Cesare Wine Bar,
102 S. Second St., Stillwater; 651-439-1352
Lucky people in Stillwater — they've got one of the top wine bars in the Twin Cities. So grab a seat — the conversation is lively, the wine is plentiful and the food's just fine.

La Grolla,
452 Selby Ave., St. Paul; 651-221-1061
It's friendly, inexpensive and it has a menu filled with dishes that you want to eat — appetizers, terrific pastas, assorted meats and fish.

Lake Elmo Inn,
3442 Lake Elmo Ave. N., Lake Elmo; 651-777-8495
For that personal touch, nothing beats the Lake Elmo Inn, especially if you put yourself in the hands of John Currier, who's been presiding over the bar for 18 years. After discussing your food preferences, he will surprise you with a platter that might include a few kinds of shrimp, crostini with grilled mushrooms, asparagus with hollandaise sauce, maybe some sea bass. And that's just for starters. A word of warning: Everyone wants to sit at the bar, so it's best to call ahead to reserve a spot.

1432 W. 31st St., Minneapolis; 612-823-7125
You'll likely have to wait for a seat at this popular wine bar, but the food's worth it, prices are reasonable and service is friendly. The menu changes weekly, and the food is Minne-sota nice, things like pizza, goat cheese salad, mushroom risotto, cheese plates and homey desserts.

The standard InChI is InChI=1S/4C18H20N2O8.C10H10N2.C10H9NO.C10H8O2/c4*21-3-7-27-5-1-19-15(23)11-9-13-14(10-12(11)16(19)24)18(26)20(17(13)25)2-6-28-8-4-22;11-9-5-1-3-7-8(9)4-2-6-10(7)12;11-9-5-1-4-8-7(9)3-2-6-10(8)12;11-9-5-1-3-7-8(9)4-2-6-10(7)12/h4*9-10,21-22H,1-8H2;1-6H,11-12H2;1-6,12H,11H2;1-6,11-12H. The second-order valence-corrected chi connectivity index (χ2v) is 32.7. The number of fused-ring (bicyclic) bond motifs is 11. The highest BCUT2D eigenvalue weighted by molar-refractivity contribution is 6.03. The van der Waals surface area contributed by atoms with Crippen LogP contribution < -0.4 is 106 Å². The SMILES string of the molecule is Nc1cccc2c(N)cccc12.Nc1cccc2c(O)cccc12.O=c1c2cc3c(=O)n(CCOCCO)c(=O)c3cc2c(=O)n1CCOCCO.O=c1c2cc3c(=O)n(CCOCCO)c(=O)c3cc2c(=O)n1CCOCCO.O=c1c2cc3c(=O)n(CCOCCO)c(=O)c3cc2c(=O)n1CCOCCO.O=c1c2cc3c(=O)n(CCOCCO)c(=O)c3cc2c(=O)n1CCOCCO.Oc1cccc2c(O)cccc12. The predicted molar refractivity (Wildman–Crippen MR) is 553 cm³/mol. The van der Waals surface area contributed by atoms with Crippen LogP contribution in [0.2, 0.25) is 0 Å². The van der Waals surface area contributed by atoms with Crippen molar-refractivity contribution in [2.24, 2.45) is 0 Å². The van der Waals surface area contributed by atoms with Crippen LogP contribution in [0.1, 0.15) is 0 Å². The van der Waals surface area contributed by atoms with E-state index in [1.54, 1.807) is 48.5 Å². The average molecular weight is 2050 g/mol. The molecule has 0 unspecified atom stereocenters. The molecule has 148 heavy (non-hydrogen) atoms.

Restaurant Alma,
528 University Ave. S.E., Minneapolis, 612-379-4909
Chef/owner Alex Roberts is always cooking up something special like fish stew, seared tuna with shaved fennel and pork loin with mustard spaetzle. The space is comfortably chic, the wine list first-rate. The lively bar along one side of the room is perfect for solo diners.

Ursula's Wine Bar & Café,
2125 Fourth St., White Bear Lake; 651-429-9600
The name suggests baguettes, salads and quiche, but the menu says pork tenderloin, prime beef and bouillabaisse. The restaurant is a gem, staffed by people who are passionate about food and wine. And whether it's a party of one or a party of six, everyone gets the same treatment.


All of the Japanese restaurants offer the same basic sushi. Here are two where the ambience is a little nicer and the fish tastes great.

Nami, 251 First Ave. N., Minneapolis; 612-333-1999

Sakura, 338 St. Peter St., St. Paul; 651-224-0185